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Electric Car Tech News: Vauxhall Charges Ahead as Dyson Pulls the Plug

Two of the biggest road blocks—pun intended—that consumers encounter with electric cars is their price and the time it takes for them to charge. If a solution can be presented regarding these two caveats, we may see more electric vehicles on the road.

Well, Vauxhall’s latest 2020 Corsa-e model may have just taken a turn in the right direction. Not only will it have a competitive price tag, but it also won’t need a “good night’s rest” in order to recharge. However, the same can’t be said about Dyson’s latest electric vehicle prototype as the company has decided to pull the plug, albeit momentarily.

Vauxhall Corsa-e Boasts 30-min Quick Charge

Time is a valuable resource, and many people are hesitant to waste it on waiting for their vehicle to charge. Most would rather spend $35-$45 at the pump in order to be in and out in under 5 minutes. It simply isn’t worth the long wait needed for most electric vehicles to charge.

However, the Corsa-e, equipped with a 50kW battery, will have the capacity for lightning-quick DC 100kW charging. The coolest part is that the quick charge amenity isn’t an added feature for a premium price. It comes standard.

Drivers will be able to gain an additional 160 miles—give or take—in as little as half an hour when plugged into a 100kW charging station. The electric car will also come with a separate 11kW charger, which will allow it to fully charge after approximately seven and a half hours.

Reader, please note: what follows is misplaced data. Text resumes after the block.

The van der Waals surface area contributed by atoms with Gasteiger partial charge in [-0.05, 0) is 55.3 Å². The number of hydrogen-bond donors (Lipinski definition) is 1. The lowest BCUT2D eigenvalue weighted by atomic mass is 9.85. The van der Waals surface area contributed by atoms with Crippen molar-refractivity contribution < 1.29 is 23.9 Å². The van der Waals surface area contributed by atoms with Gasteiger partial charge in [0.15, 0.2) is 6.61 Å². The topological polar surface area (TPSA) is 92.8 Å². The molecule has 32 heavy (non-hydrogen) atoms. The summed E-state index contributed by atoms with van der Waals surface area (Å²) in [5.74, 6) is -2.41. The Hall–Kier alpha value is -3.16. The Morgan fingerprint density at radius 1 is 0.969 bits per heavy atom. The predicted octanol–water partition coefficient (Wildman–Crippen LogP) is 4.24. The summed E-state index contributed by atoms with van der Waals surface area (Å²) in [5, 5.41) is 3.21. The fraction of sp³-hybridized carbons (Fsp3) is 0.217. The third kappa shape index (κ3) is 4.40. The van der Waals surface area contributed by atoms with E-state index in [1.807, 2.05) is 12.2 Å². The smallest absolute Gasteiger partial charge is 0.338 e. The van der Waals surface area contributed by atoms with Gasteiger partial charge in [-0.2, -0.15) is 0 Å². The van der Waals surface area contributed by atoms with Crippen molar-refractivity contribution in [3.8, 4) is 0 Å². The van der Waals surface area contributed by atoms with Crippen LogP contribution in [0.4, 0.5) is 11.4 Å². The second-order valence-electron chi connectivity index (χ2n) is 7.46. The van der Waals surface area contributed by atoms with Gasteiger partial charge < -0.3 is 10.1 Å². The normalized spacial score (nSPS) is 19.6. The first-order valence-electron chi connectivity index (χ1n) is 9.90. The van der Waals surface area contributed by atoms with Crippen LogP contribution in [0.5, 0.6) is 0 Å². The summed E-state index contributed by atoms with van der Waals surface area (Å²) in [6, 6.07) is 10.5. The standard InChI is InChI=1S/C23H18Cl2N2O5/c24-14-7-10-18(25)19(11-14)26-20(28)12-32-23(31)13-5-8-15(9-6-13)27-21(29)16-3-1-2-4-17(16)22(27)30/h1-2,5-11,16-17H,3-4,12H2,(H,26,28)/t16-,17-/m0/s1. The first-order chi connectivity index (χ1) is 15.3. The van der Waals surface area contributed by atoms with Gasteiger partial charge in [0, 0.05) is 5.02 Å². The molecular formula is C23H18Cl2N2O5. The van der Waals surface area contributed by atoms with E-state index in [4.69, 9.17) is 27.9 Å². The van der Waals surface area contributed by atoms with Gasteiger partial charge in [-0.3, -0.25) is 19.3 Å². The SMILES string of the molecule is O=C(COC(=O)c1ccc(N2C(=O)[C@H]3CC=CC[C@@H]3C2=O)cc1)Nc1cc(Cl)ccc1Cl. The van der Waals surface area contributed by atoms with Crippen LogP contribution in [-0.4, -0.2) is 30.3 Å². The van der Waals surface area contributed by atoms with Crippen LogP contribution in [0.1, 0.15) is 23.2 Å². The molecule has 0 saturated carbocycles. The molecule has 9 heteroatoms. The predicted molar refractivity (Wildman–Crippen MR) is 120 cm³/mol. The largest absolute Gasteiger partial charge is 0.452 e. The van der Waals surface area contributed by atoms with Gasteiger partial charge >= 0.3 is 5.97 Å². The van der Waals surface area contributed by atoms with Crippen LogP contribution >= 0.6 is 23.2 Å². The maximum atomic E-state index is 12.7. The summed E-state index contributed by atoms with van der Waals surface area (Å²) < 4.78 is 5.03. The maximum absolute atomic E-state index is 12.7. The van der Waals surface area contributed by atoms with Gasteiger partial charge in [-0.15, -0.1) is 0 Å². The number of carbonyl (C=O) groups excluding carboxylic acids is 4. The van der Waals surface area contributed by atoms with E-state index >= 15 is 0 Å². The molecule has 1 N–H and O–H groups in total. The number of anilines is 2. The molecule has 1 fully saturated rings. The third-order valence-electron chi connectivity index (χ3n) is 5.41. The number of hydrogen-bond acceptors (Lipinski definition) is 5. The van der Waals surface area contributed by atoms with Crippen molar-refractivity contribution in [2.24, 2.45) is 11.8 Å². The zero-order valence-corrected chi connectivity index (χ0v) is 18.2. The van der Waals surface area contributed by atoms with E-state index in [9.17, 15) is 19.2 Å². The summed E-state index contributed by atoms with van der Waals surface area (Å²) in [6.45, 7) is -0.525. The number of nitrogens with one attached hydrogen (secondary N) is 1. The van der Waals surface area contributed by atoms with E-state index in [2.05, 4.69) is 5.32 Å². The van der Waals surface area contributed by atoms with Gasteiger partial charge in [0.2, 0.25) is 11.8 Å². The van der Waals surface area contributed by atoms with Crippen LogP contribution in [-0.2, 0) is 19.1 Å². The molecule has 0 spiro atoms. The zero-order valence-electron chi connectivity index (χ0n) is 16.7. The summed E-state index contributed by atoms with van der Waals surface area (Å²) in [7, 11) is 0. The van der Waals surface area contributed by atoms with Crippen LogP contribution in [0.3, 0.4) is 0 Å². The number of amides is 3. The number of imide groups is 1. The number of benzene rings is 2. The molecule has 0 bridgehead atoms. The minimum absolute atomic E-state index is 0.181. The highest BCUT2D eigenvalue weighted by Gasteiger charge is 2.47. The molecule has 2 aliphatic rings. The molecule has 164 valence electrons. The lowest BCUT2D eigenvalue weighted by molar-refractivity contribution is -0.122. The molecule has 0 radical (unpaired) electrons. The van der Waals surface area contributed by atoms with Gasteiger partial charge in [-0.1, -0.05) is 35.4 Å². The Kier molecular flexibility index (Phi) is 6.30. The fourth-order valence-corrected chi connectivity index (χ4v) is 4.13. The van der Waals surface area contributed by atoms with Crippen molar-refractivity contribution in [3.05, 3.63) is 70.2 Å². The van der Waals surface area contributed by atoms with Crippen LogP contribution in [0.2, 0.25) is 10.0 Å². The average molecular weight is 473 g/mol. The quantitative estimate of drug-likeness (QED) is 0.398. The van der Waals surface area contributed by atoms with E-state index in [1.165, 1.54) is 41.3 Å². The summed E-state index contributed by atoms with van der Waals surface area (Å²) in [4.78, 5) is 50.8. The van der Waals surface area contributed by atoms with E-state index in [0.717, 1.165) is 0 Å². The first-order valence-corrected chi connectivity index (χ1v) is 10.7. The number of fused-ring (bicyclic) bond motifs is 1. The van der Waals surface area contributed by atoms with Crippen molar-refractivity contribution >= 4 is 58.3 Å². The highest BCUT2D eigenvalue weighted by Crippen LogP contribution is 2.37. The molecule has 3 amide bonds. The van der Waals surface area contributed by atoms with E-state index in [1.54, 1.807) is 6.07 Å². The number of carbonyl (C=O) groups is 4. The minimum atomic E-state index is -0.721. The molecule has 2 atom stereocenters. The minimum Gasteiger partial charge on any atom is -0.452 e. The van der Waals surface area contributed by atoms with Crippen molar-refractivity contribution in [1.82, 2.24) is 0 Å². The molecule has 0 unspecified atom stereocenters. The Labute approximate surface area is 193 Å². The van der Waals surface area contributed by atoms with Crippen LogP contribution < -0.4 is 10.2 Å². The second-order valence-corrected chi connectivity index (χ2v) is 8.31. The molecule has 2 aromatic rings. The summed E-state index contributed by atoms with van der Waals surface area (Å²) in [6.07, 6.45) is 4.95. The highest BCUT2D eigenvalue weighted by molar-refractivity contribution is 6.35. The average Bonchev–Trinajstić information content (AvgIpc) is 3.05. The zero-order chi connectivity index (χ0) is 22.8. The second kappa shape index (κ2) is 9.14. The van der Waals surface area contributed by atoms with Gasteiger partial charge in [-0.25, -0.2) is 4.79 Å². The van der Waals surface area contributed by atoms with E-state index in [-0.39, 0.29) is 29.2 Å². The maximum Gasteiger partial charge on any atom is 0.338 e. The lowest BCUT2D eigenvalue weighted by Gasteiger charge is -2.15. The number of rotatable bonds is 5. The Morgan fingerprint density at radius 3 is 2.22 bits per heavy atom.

The base-level model will come in around £26,490 ($34,000), which is very competitive for the UK market.

Dyson Pulls the Plug on Its Latest Car Tech Innovation

Dyson has decided to scrap its plans for an electric vehicle, claiming it “simply can no longer see a way to make it commercially viable.” Sir James Dyson, founder and chief executive of Dyson Ltd. recently informed his staff that the company’s electric car project was canceled.

“This is not a product failure, or a failure of the team, for whom this news will be hard to hear and digest,” Dyson said. “Their achievements have been immense—given the enormity and complexity of the project. This is not the first project which has changed direction and it will not be the last.”

The work that went into the two-year-long project was not in vain, however. Dyson was very pleased with the progress the team made in regard to a more efficient battery. “Our battery will benefit Dyson in a profound way and take us in exciting new directions,” he said.

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